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New Toyota Land Cruiser 2016 review

Toyota's giant Land Cruiser offroader gets another round of nips and tucks. Are the changes enough to keep pace with rivals?

Overall Auto Express Rating

2.0 out of 5

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Lifelong Land Cruiser fans will welcome these tweaks, but for most buyers it remains a compromised choice. While it’s great off-road, the car’s unrefined on tarmac. Throw in a dated cabin and challenging styling, and most will opt for a Discovery.

Ever since the old Land Cruiser V8 was axed back in August, the standard Toyota Land Cruiser with its four-cylinder diesel has carried Toyota’s big 4x4 flag. And to ensure the model is fighting fit, the company has fitted a new engine and improved the specification.

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Toyota has ditched the previous car’s 3.0-litre diesel in favour of a smaller 2.8-litre. As a result, CO2 emissions have dropped from an alarming 214g/km to a still hefty 194g/km (cutting the annual road tax bill by £25), while official fuel economy rises from 34.9 to 38.2mpg.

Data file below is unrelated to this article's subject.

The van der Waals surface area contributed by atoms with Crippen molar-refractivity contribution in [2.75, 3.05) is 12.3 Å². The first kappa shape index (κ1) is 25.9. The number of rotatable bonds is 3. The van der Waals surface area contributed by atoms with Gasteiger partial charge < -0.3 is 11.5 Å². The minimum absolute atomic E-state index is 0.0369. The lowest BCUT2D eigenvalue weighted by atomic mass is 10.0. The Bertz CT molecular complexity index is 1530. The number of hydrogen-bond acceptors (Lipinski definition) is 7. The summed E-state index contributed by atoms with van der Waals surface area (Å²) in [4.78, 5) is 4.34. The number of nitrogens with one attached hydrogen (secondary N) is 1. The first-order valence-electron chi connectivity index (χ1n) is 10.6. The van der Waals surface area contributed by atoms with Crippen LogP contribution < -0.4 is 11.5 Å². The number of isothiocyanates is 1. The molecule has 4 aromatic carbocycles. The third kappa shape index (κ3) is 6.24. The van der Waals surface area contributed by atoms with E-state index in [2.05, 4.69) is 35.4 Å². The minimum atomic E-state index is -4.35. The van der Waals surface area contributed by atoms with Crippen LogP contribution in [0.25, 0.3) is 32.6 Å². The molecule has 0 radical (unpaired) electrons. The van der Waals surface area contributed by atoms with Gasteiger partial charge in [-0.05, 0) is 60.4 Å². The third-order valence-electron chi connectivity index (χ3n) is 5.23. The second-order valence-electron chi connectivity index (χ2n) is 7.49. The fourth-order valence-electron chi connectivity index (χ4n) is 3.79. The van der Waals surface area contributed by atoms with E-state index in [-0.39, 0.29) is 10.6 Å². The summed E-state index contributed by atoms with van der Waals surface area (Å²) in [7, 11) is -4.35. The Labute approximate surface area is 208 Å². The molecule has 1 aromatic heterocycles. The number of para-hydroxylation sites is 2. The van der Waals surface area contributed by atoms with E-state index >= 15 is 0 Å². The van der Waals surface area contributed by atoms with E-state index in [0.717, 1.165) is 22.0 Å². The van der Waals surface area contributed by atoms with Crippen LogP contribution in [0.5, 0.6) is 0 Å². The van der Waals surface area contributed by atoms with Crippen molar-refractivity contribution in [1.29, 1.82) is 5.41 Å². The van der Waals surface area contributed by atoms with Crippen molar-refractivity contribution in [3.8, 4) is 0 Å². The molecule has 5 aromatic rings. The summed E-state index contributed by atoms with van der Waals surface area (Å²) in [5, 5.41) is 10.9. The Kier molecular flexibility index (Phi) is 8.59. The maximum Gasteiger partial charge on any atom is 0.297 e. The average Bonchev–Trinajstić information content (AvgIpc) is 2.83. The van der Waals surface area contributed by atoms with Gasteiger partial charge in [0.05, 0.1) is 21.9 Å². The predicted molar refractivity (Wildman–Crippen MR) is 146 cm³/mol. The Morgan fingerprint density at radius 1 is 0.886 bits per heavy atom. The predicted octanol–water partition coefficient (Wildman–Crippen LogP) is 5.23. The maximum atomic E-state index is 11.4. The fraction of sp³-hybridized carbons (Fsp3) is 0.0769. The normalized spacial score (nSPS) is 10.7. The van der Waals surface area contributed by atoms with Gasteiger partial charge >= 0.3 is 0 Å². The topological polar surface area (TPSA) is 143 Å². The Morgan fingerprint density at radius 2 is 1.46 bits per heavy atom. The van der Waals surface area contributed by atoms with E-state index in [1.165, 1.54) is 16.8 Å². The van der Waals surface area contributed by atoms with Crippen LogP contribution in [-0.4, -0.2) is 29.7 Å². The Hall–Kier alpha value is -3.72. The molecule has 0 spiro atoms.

Toyota Land Cruiser V8 axed in UK

The bad news is that the 200cc drop in capacity and 11bhp cut in power have also extended the 0-62mph time by 1.7 seconds (to 12.7 seconds). While some would say that’s not important for a car like this, the performance shortfall makes itself felt in day-to-day driving and when overtaking. The engine’s quieter and more refined than the old 3.0, though, which helps compensate.What hasn’t changed is the ride. It’s bouncy even on the smoothest roads, and the steering offers virtually no feel.

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The interior isn’t a strong point, either. All models get new equipment, and our top-spec Invincible features full leather trim, blind spot monitoring, Blu-ray rearseat entertainment and the Toyota Touch 2 infotainment system with navigation. But the interior is a mismatch of dated switchgear, tacky-looking wood and dark plastics. And at £54,895, the car doesn’t come cheap.

Nevertheless, it’s a match for the Land Rover Discovery over challenging terrain, with ride height control, a crawl mode, limited-slip differential and downhill assist as standard. And for a certain group of buyers, nothing comes close to the Land Cruiser’s emphasis on putting off-road ability above on-road performance and luxury. The trouble is, for the vast majority of customers, on-road style and refinement are more important.

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